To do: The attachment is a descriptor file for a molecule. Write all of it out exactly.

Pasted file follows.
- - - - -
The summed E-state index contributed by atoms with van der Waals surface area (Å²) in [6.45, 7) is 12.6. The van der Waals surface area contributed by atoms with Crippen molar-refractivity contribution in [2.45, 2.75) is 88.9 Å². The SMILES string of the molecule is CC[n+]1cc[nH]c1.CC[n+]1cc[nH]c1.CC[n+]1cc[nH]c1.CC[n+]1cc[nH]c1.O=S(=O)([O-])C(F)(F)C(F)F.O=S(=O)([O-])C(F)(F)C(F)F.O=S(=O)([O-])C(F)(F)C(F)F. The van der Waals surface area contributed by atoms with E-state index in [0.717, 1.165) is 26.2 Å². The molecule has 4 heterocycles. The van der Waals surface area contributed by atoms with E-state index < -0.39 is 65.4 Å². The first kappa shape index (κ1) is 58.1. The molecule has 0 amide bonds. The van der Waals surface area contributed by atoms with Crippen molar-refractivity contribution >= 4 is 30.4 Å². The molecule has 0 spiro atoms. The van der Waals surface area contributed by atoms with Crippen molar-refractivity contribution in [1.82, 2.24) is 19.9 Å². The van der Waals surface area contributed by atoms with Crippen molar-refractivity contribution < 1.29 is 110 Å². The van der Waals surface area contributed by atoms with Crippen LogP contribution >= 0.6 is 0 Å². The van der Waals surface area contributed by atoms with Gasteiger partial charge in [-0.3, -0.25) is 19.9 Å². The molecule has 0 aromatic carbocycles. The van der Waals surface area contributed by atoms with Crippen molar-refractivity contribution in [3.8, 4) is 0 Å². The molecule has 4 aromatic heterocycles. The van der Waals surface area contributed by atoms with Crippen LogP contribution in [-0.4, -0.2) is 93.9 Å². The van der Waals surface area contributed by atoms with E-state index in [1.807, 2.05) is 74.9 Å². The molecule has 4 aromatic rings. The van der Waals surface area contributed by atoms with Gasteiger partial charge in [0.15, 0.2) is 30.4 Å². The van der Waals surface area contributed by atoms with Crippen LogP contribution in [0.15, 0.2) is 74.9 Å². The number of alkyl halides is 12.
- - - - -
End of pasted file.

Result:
The summed E-state index contributed by atoms with van der Waals surface area (Å²) in [6.45, 7) is 12.6. The van der Waals surface area contributed by atoms with Crippen molar-refractivity contribution in [2.45, 2.75) is 88.9 Å². The SMILES string of the molecule is CC[n+]1cc[nH]c1.CC[n+]1cc[nH]c1.CC[n+]1cc[nH]c1.CC[n+]1cc[nH]c1.O=S(=O)([O-])C(F)(F)C(F)F.O=S(=O)([O-])C(F)(F)C(F)F.O=S(=O)([O-])C(F)(F)C(F)F. The van der Waals surface area contributed by atoms with E-state index in [0.717, 1.165) is 26.2 Å². The molecule has 4 heterocycles. The van der Waals surface area contributed by atoms with E-state index < -0.39 is 65.4 Å². The first kappa shape index (κ1) is 58.1. The molecule has 0 amide bonds. The van der Waals surface area contributed by atoms with Crippen molar-refractivity contribution >= 4 is 30.4 Å². The molecule has 0 spiro atoms. The van der Waals surface area contributed by atoms with Crippen molar-refractivity contribution in [1.82, 2.24) is 19.9 Å². The van der Waals surface area contributed by atoms with Crippen molar-refractivity contribution < 1.29 is 110 Å². The van der Waals surface area contributed by atoms with Crippen LogP contribution >= 0.6 is 0 Å². The van der Waals surface area contributed by atoms with Gasteiger partial charge in [-0.3, -0.25) is 19.9 Å². The molecule has 0 aromatic carbocycles. The van der Waals surface area contributed by atoms with Crippen molar-refractivity contribution in [3.8, 4) is 0 Å². The molecule has 4 aromatic heterocycles. The van der Waals surface area contributed by atoms with Crippen LogP contribution in [-0.4, -0.2) is 93.9 Å². The van der Waals surface area contributed by atoms with E-state index in [1.807, 2.05) is 74.9 Å². The molecule has 4 aromatic rings. The van der Waals surface area contributed by atoms with Gasteiger partial charge in [0.15, 0.2) is 30.4 Å². The van der Waals surface area contributed by atoms with Crippen LogP contribution in [0.15, 0.2) is 74.9 Å². The number of alkyl halides is 12.